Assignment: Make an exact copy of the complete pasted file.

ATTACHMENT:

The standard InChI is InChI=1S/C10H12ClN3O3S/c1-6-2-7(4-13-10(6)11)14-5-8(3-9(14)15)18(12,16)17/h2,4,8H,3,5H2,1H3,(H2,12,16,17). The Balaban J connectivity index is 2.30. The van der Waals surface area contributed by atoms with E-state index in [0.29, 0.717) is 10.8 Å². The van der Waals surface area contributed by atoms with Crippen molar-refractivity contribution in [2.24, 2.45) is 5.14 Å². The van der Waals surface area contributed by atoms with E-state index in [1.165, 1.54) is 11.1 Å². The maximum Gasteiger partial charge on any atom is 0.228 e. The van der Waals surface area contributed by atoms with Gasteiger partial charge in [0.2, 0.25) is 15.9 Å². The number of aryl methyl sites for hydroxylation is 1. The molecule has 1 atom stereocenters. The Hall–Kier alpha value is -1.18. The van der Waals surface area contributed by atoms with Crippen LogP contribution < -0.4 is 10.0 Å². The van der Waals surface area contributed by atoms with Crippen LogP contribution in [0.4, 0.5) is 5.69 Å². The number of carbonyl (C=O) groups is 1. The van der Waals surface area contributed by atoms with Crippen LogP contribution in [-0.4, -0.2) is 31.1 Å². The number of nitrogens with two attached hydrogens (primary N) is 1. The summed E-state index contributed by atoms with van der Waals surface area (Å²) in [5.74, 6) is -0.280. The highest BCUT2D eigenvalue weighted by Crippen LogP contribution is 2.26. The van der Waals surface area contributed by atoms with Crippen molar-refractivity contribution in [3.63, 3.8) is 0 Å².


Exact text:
The standard InChI is InChI=1S/C10H12ClN3O3S/c1-6-2-7(4-13-10(6)11)14-5-8(3-9(14)15)18(12,16)17/h2,4,8H,3,5H2,1H3,(H2,12,16,17). The Balaban J connectivity index is 2.30. The van der Waals surface area contributed by atoms with E-state index in [0.29, 0.717) is 10.8 Å². The van der Waals surface area contributed by atoms with Crippen molar-refractivity contribution in [2.24, 2.45) is 5.14 Å². The van der Waals surface area contributed by atoms with E-state index in [1.165, 1.54) is 11.1 Å². The maximum Gasteiger partial charge on any atom is 0.228 e. The van der Waals surface area contributed by atoms with Gasteiger partial charge in [0.2, 0.25) is 15.9 Å². The number of aryl methyl sites for hydroxylation is 1. The molecule has 1 atom stereocenters. The Hall–Kier alpha value is -1.18. The van der Waals surface area contributed by atoms with Crippen LogP contribution < -0.4 is 10.0 Å². The van der Waals surface area contributed by atoms with Crippen LogP contribution in [0.4, 0.5) is 5.69 Å². The number of carbonyl (C=O) groups is 1. The van der Waals surface area contributed by atoms with Crippen LogP contribution in [-0.4, -0.2) is 31.1 Å². The number of nitrogens with two attached hydrogens (primary N) is 1. The summed E-state index contributed by atoms with van der Waals surface area (Å²) in [5.74, 6) is -0.280. The highest BCUT2D eigenvalue weighted by Crippen LogP contribution is 2.26. The van der Waals surface area contributed by atoms with Crippen molar-refractivity contribution in [3.63, 3.8) is 0 Å².